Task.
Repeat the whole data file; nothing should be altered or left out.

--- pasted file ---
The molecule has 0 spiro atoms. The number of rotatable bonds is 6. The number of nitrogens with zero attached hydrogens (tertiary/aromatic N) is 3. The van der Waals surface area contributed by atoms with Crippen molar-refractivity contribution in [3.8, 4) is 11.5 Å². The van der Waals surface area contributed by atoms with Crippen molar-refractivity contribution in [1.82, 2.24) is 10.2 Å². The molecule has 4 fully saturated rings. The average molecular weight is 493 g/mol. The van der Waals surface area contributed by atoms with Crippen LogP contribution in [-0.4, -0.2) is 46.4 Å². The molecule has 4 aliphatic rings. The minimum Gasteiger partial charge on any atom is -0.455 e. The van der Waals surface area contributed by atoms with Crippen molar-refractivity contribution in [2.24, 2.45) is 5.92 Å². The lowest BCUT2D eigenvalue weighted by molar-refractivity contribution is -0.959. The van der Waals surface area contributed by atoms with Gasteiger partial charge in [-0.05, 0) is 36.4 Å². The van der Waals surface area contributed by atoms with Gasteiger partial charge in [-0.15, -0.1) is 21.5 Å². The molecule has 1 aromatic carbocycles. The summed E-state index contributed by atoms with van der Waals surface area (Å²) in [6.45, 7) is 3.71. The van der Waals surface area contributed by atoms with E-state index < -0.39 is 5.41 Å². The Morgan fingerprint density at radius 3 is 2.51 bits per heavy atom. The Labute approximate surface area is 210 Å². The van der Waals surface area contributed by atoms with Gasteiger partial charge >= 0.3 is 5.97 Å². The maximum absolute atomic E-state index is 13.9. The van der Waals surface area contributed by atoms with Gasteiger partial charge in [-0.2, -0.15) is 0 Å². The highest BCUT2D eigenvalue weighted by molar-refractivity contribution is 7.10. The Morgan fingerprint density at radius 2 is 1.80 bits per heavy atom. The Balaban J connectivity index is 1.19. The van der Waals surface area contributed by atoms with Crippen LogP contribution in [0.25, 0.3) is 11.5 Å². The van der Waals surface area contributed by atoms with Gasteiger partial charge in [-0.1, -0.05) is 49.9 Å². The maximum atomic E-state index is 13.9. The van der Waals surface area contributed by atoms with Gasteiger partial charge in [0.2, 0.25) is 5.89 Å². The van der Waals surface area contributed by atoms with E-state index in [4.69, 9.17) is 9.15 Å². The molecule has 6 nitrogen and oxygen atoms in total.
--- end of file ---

The molecule has 0 spiro atoms. The number of rotatable bonds is 6. The number of nitrogens with zero attached hydrogens (tertiary/aromatic N) is 3. The van der Waals surface area contributed by atoms with Crippen molar-refractivity contribution in [3.8, 4) is 11.5 Å². The van der Waals surface area contributed by atoms with Crippen molar-refractivity contribution in [1.82, 2.24) is 10.2 Å². The molecule has 4 fully saturated rings. The average molecular weight is 493 g/mol. The van der Waals surface area contributed by atoms with Crippen LogP contribution in [-0.4, -0.2) is 46.4 Å². The molecule has 4 aliphatic rings. The minimum Gasteiger partial charge on any atom is -0.455 e. The van der Waals surface area contributed by atoms with Crippen molar-refractivity contribution in [2.24, 2.45) is 5.92 Å². The lowest BCUT2D eigenvalue weighted by molar-refractivity contribution is -0.959. The van der Waals surface area contributed by atoms with Gasteiger partial charge in [-0.05, 0) is 36.4 Å². The van der Waals surface area contributed by atoms with Gasteiger partial charge in [-0.15, -0.1) is 21.5 Å². The molecule has 1 aromatic carbocycles. The summed E-state index contributed by atoms with van der Waals surface area (Å²) in [6.45, 7) is 3.71. The van der Waals surface area contributed by atoms with E-state index < -0.39 is 5.41 Å². The Morgan fingerprint density at radius 3 is 2.51 bits per heavy atom. The Labute approximate surface area is 210 Å². The van der Waals surface area contributed by atoms with Gasteiger partial charge >= 0.3 is 5.97 Å². The maximum absolute atomic E-state index is 13.9. The van der Waals surface area contributed by atoms with Gasteiger partial charge in [-0.2, -0.15) is 0 Å². The highest BCUT2D eigenvalue weighted by molar-refractivity contribution is 7.10. The Morgan fingerprint density at radius 2 is 1.80 bits per heavy atom. The Balaban J connectivity index is 1.19. The van der Waals surface area contributed by atoms with Crippen LogP contribution in [0.25, 0.3) is 11.5 Å². The van der Waals surface area contributed by atoms with Gasteiger partial charge in [-0.1, -0.05) is 49.9 Å². The maximum atomic E-state index is 13.9. The van der Waals surface area contributed by atoms with Gasteiger partial charge in [0.2, 0.25) is 5.89 Å². The van der Waals surface area contributed by atoms with E-state index in [4.69, 9.17) is 9.15 Å². The molecule has 6 nitrogen and oxygen atoms in total.